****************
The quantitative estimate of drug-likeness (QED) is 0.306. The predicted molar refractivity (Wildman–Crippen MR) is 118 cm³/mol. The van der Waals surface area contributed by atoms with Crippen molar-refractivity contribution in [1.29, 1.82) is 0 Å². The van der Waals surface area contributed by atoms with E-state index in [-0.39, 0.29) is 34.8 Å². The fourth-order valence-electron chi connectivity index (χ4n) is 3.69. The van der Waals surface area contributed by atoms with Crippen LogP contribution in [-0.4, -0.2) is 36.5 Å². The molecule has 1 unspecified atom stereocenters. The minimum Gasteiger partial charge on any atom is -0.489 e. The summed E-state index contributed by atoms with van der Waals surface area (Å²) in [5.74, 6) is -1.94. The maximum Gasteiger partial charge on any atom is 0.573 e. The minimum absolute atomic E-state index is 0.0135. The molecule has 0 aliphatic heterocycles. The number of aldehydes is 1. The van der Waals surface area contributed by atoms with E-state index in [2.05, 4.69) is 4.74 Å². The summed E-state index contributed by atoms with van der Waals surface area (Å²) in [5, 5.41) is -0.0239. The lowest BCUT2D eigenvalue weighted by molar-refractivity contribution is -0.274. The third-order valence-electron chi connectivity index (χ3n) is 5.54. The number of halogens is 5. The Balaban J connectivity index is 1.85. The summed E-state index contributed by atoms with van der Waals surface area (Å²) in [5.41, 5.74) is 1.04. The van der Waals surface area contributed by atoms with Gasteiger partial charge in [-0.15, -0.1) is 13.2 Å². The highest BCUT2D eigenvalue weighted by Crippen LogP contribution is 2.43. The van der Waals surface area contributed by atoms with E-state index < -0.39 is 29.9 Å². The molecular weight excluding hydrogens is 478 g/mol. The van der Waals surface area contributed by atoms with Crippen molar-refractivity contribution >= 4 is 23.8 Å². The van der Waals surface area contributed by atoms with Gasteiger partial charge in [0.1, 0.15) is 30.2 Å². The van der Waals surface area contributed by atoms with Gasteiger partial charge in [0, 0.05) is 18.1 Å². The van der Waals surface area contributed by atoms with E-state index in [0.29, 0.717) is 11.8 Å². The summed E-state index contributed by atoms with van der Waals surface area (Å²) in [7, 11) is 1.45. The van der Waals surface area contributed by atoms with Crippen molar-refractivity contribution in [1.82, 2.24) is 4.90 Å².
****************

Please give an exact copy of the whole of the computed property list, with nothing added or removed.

The quantitative estimate of drug-likeness (QED) is 0.306. The predicted molar refractivity (Wildman–Crippen MR) is 118 cm³/mol. The van der Waals surface area contributed by atoms with Crippen molar-refractivity contribution in [1.29, 1.82) is 0 Å². The van der Waals surface area contributed by atoms with E-state index in [-0.39, 0.29) is 34.8 Å². The fourth-order valence-electron chi connectivity index (χ4n) is 3.69. The van der Waals surface area contributed by atoms with Crippen LogP contribution in [-0.4, -0.2) is 36.5 Å². The molecule has 1 unspecified atom stereocenters. The minimum Gasteiger partial charge on any atom is -0.489 e. The summed E-state index contributed by atoms with van der Waals surface area (Å²) in [5.74, 6) is -1.94. The maximum Gasteiger partial charge on any atom is 0.573 e. The minimum absolute atomic E-state index is 0.0135. The molecule has 0 aliphatic heterocycles. The number of aldehydes is 1. The van der Waals surface area contributed by atoms with E-state index in [2.05, 4.69) is 4.74 Å². The summed E-state index contributed by atoms with van der Waals surface area (Å²) in [5, 5.41) is -0.0239. The lowest BCUT2D eigenvalue weighted by molar-refractivity contribution is -0.274. The third-order valence-electron chi connectivity index (χ3n) is 5.54. The number of halogens is 5. The Balaban J connectivity index is 1.85. The summed E-state index contributed by atoms with van der Waals surface area (Å²) in [5.41, 5.74) is 1.04. The van der Waals surface area contributed by atoms with Gasteiger partial charge in [-0.15, -0.1) is 13.2 Å². The highest BCUT2D eigenvalue weighted by Crippen LogP contribution is 2.43. The van der Waals surface area contributed by atoms with E-state index < -0.39 is 29.9 Å². The molecular weight excluding hydrogens is 478 g/mol. The van der Waals surface area contributed by atoms with Crippen molar-refractivity contribution >= 4 is 23.8 Å². The van der Waals surface area contributed by atoms with Gasteiger partial charge in [0.1, 0.15) is 30.2 Å². The van der Waals surface area contributed by atoms with Gasteiger partial charge in [0, 0.05) is 18.1 Å². The van der Waals surface area contributed by atoms with E-state index in [0.29, 0.717) is 11.8 Å². The summed E-state index contributed by atoms with van der Waals surface area (Å²) in [7, 11) is 1.45. The van der Waals surface area contributed by atoms with Crippen molar-refractivity contribution in [1.82, 2.24) is 4.90 Å².